May 6, 2011, 1:23 PM EDT
Among the bouquet of surprises in this most unpredictable of NBA playoffs, the one that gets me:
The Atlanta Hawks are good.
I mean playoff good. They’ve been regular season good for a few years now, but when the lights got brighter, the teams better and the defenses more focused the Hawks were not a threat.
But this season, they beat Orlando and sent that team’s fan into a very nervous state. Then they took Game 1 from the Bulls.
What is going on here? This is basically the same roster that scared nobody for the last couple years, why now?
The best of the Hawks bloggers, Brett LaGree broke it down at TrueHoop. And it starts with one thing we knew would be a boost — Jason Collins. The seldom-used big man allowed the Hawks to single cover Dwight Howard in the first round, then everyone else could stay home on shooters. And it worked.
But the biggest change is at point guard. For the past couple years, that was Mike Bibby. That was a problem. But in the first round it was Kirk Hinrich, brought in from the Bulls and he was good on Jameer Nelson, one of the few other Magic players who could create his own shot. Without Hinrich locking up Nelson it was a lot of Hedo Turkoglu. Advantage Hawks.
But Hinrich is down with a strained hamstring against the Bulls, forcing Jeff Teague into action. A talented backup point guard who never really developed for the Hawks. (Does anyone ever really develop for the Hawks? Another issue for another day.) LeGree explains:
Teague played less than 14 minutes a game and suffered through 12 DNP-CDs during his second season in the league, facts baffling in the wake of the 84 quality minutes he’s played in two games against Chicago. He’s played solid defense, mostly matched up against the league’s MVP (though Teague moved over to chase Kyle Korver around screens some in Game 2) while also shooting 50 percent from the floor, earning eight assists and committing just a single turnover. It’s fair to wonder if the Hawks would have been better than a 44-win team had Teague’s quickness been used more regularly in the regular season.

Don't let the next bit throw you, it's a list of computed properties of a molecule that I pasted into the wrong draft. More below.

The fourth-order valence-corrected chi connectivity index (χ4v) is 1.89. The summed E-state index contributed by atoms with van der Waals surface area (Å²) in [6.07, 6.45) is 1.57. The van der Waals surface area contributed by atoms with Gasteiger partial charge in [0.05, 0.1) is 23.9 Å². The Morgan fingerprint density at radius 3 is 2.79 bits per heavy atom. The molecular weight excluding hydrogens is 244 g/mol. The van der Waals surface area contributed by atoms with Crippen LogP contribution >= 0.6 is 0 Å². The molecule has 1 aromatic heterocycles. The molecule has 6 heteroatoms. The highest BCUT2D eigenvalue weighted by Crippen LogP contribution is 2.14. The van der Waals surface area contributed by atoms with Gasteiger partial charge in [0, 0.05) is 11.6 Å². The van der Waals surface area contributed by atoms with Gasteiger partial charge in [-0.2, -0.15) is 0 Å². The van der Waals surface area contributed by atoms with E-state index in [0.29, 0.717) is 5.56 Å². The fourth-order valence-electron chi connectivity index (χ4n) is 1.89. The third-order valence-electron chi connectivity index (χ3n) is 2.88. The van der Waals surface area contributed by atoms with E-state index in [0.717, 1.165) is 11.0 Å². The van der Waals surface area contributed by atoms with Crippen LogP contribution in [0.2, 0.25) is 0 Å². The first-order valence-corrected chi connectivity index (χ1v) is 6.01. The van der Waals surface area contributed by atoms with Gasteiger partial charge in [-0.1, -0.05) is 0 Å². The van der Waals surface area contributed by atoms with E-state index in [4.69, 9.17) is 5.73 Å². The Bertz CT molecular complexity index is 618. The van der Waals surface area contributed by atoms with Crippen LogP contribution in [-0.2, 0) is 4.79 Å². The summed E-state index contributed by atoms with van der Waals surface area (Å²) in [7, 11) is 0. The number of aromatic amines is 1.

The same “little used but showing he can ball in the playoffs” storyline is there for Zaza Pachulia. Which brings us to coach Larry Drew. Who came into the playoffs on the hot seat but now….
But Drew deserves credit for the Hawks’ defensive gameplan and execution in the first round and how well the team ran Drew’s much-discussed but not-especially-effective-during-the-regular-season motion offense in the first game in Chicago. Based on these eight playoff games, the long-time NBA assistant, but rookie head coach, looks to be learning on the job, rather than, as had been suggested in the local media, in over his head.
Beating the Bulls still seems unlikely at best. But in these playoffs… I’m done trying to figure it out. The Hawks go home for Game 3 and no outcome will surprise me anymore.
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